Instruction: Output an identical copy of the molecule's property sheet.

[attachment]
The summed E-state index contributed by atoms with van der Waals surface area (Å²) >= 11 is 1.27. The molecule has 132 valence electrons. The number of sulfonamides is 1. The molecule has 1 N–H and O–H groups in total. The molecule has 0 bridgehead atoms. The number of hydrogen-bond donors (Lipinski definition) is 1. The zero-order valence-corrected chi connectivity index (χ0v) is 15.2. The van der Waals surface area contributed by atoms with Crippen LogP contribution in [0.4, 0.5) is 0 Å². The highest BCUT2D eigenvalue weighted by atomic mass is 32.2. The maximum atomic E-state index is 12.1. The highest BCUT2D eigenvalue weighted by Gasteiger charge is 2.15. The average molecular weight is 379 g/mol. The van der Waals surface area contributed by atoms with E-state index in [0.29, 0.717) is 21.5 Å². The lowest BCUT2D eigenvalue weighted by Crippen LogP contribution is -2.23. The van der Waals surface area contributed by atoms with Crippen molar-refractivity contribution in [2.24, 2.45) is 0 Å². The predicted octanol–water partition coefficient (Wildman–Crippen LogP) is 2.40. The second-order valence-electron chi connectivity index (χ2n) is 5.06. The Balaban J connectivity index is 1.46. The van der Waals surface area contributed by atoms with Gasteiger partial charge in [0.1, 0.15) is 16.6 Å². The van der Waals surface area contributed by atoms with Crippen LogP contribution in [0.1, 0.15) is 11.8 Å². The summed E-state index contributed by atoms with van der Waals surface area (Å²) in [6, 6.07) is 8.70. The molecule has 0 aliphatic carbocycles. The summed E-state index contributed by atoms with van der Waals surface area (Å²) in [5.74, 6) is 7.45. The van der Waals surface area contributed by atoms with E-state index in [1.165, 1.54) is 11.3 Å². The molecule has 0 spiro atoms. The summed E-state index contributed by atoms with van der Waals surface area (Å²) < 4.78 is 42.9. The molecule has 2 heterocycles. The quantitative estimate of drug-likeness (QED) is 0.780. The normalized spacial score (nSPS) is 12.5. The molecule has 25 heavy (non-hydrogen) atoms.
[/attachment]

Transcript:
The summed E-state index contributed by atoms with van der Waals surface area (Å²) >= 11 is 1.27. The molecule has 132 valence electrons. The number of sulfonamides is 1. The molecule has 1 N–H and O–H groups in total. The molecule has 0 bridgehead atoms. The number of hydrogen-bond donors (Lipinski definition) is 1. The zero-order valence-corrected chi connectivity index (χ0v) is 15.2. The van der Waals surface area contributed by atoms with Crippen LogP contribution in [0.4, 0.5) is 0 Å². The highest BCUT2D eigenvalue weighted by atomic mass is 32.2. The maximum atomic E-state index is 12.1. The highest BCUT2D eigenvalue weighted by Gasteiger charge is 2.15. The average molecular weight is 379 g/mol. The van der Waals surface area contributed by atoms with E-state index in [0.29, 0.717) is 21.5 Å². The lowest BCUT2D eigenvalue weighted by Crippen LogP contribution is -2.23. The van der Waals surface area contributed by atoms with Crippen molar-refractivity contribution in [2.24, 2.45) is 0 Å². The predicted octanol–water partition coefficient (Wildman–Crippen LogP) is 2.40. The second-order valence-electron chi connectivity index (χ2n) is 5.06. The Balaban J connectivity index is 1.46. The van der Waals surface area contributed by atoms with Gasteiger partial charge in [0.1, 0.15) is 16.6 Å². The van der Waals surface area contributed by atoms with Crippen LogP contribution in [0.1, 0.15) is 11.8 Å². The summed E-state index contributed by atoms with van der Waals surface area (Å²) in [6, 6.07) is 8.70. The molecule has 0 aliphatic carbocycles. The summed E-state index contributed by atoms with van der Waals surface area (Å²) in [5.74, 6) is 7.45. The van der Waals surface area contributed by atoms with E-state index in [1.165, 1.54) is 11.3 Å². The molecule has 0 spiro atoms. The summed E-state index contributed by atoms with van der Waals surface area (Å²) < 4.78 is 42.9. The molecule has 2 heterocycles. The quantitative estimate of drug-likeness (QED) is 0.780. The normalized spacial score (nSPS) is 12.5. The molecule has 25 heavy (non-hydrogen) atoms.